Research has shown that hearing loss can increase a person’s risk of cognitive decline and dementia. A 2013 study published in JAMA Internal Medicine found that older adults with hearing loss had a 24% increased risk of cognitive impairment compared to those with normal hearing.
Thankfully, being proactive about your hearing health can not only protect your ears but can help prevent or delay cognitive decline as well.
Early Signs of Hearing Loss
Hearing loss is often both gradual and progressive. The sooner you are able to get treatment for your condition, the better the outcome will likely be for both your ears and brain. If you experience any of the following, make an appointment with an audiologist to get your hearing tested.
- Family or friends have remarked on your hearing.
- You feel like people regularly mumble, or you need them to repeat themselves often.
- You have trouble following conversations in groups, especially with background noise.
- Telephone conversations are difficult to follow.
- Others comment on the volume when you listen to the TV or music.
How Hearing Loss Affects Cognitive Decline
While the exact reason as to why hearing loss increases your risk of cognitive decline and dementia is unknown there are several common theories.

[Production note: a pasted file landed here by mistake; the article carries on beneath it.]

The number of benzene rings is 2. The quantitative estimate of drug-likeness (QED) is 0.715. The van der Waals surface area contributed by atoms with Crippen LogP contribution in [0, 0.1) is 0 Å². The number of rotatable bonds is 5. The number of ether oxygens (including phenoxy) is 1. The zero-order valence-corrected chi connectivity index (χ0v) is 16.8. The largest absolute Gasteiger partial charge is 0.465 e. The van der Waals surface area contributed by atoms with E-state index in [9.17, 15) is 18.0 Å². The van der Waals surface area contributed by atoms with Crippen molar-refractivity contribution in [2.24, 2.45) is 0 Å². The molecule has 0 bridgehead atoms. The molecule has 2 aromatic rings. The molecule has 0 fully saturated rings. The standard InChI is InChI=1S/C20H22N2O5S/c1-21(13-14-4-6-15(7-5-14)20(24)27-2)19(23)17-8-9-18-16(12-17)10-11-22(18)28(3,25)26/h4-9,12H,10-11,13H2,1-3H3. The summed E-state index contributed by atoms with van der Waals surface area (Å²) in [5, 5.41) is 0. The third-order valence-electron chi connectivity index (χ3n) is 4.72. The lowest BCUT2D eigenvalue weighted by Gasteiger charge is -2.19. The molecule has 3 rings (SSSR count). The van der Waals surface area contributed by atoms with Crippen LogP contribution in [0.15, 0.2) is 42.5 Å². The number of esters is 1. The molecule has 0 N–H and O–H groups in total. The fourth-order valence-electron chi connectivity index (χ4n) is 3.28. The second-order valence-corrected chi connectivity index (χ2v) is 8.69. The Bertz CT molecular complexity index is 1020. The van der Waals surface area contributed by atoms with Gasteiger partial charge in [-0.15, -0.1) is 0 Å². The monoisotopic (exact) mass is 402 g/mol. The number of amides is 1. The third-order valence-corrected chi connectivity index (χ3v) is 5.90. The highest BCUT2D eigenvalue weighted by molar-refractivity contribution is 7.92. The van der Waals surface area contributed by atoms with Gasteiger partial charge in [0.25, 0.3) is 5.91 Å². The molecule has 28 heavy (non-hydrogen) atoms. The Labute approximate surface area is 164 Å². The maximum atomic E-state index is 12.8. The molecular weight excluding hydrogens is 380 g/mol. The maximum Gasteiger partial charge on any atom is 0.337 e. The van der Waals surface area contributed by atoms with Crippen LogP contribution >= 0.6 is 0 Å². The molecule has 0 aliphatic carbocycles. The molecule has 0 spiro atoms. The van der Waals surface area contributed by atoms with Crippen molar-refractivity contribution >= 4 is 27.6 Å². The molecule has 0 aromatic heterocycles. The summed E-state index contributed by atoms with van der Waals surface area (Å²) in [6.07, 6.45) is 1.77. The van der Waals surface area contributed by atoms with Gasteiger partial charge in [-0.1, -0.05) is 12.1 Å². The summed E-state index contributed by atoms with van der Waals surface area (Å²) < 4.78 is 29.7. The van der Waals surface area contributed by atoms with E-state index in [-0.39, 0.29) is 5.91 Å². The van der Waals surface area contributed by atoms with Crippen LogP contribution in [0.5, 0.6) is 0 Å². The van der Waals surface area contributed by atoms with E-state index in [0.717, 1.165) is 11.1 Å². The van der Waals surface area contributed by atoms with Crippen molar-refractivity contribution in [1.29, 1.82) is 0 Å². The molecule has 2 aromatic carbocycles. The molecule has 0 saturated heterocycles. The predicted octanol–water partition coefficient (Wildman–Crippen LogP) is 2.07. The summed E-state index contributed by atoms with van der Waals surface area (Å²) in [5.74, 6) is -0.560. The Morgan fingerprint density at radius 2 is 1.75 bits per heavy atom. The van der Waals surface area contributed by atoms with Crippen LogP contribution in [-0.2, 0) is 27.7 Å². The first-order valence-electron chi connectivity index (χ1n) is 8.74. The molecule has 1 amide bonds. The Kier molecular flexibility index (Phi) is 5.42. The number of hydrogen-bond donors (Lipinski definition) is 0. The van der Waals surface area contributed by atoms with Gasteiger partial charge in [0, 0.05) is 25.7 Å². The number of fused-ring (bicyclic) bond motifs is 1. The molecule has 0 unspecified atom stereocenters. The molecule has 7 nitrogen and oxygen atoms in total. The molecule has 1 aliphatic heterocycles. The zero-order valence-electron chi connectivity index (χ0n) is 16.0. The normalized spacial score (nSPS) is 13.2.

One is that because people who have hearing loss have to work so much harder to comprehend sound they suffer from cognitive overload. Essentially their brains become overworked and start to function less efficiently.
Lack of stimulation can also be a problem. If areas of the brain that receive and process sound don’t get enough stimulation, those areas may atrophy.
Lastly some believe the connection may be, in part, due to isolation. People with hearing loss tend to feel frustrated by constantly struggling through social situations. This can cause them to isolate, which leads to less stimulation and has been shown to increase the rate of cognitive decline.
What You Can Do
Keeping your brain stimulated and prioritizing your hearing health are two great ways to help prevent or delay cognitive decline and dementia. Some suggestions include:
- Keep an active social life with family and friends.
- Take up new hobbies.
- Pick up a new puzzle or something stimulating to read at Vero Beach Book Center.
- Get your hearing tested if you are concerned about hearing loss.
- If hearing aids are recommended, make sure to wear them consistently and follow the instructions of your audiologist for care and maintenance.
If you would like more information or need to schedule an appointment with an audiologist, contact Aaron’s Hearing Aid & Audiology Center today.